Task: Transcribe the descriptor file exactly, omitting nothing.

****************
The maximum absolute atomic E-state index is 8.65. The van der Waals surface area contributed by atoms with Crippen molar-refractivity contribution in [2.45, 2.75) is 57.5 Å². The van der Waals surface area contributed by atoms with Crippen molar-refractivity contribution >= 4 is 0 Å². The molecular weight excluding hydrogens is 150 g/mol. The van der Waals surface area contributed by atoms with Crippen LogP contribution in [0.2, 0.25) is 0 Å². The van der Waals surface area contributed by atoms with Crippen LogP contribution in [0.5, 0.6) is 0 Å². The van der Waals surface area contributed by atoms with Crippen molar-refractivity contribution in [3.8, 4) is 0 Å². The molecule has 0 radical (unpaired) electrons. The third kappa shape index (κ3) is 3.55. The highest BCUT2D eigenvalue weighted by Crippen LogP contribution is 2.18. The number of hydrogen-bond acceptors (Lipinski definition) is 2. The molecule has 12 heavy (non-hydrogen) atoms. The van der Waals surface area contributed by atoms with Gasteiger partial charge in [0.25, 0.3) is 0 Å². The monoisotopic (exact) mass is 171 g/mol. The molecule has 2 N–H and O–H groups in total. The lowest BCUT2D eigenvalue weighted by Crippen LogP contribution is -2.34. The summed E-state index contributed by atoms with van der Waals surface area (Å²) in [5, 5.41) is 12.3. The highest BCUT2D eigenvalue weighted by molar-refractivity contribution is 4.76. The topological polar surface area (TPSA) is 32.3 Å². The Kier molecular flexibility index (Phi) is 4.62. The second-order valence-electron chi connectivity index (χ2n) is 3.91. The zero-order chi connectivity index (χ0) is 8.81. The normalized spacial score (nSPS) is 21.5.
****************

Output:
The maximum absolute atomic E-state index is 8.65. The van der Waals surface area contributed by atoms with Crippen molar-refractivity contribution in [2.45, 2.75) is 57.5 Å². The van der Waals surface area contributed by atoms with Crippen molar-refractivity contribution >= 4 is 0 Å². The molecular weight excluding hydrogens is 150 g/mol. The van der Waals surface area contributed by atoms with Crippen LogP contribution in [0.2, 0.25) is 0 Å². The van der Waals surface area contributed by atoms with Crippen LogP contribution in [0.5, 0.6) is 0 Å². The van der Waals surface area contributed by atoms with Crippen molar-refractivity contribution in [3.8, 4) is 0 Å². The molecule has 0 radical (unpaired) electrons. The third kappa shape index (κ3) is 3.55. The highest BCUT2D eigenvalue weighted by Crippen LogP contribution is 2.18. The number of hydrogen-bond acceptors (Lipinski definition) is 2. The molecule has 12 heavy (non-hydrogen) atoms. The van der Waals surface area contributed by atoms with Gasteiger partial charge in [0.25, 0.3) is 0 Å². The monoisotopic (exact) mass is 171 g/mol. The molecule has 2 N–H and O–H groups in total. The lowest BCUT2D eigenvalue weighted by Crippen LogP contribution is -2.34. The summed E-state index contributed by atoms with van der Waals surface area (Å²) in [5, 5.41) is 12.3. The highest BCUT2D eigenvalue weighted by molar-refractivity contribution is 4.76. The topological polar surface area (TPSA) is 32.3 Å². The Kier molecular flexibility index (Phi) is 4.62. The second-order valence-electron chi connectivity index (χ2n) is 3.91. The zero-order chi connectivity index (χ0) is 8.81. The normalized spacial score (nSPS) is 21.5.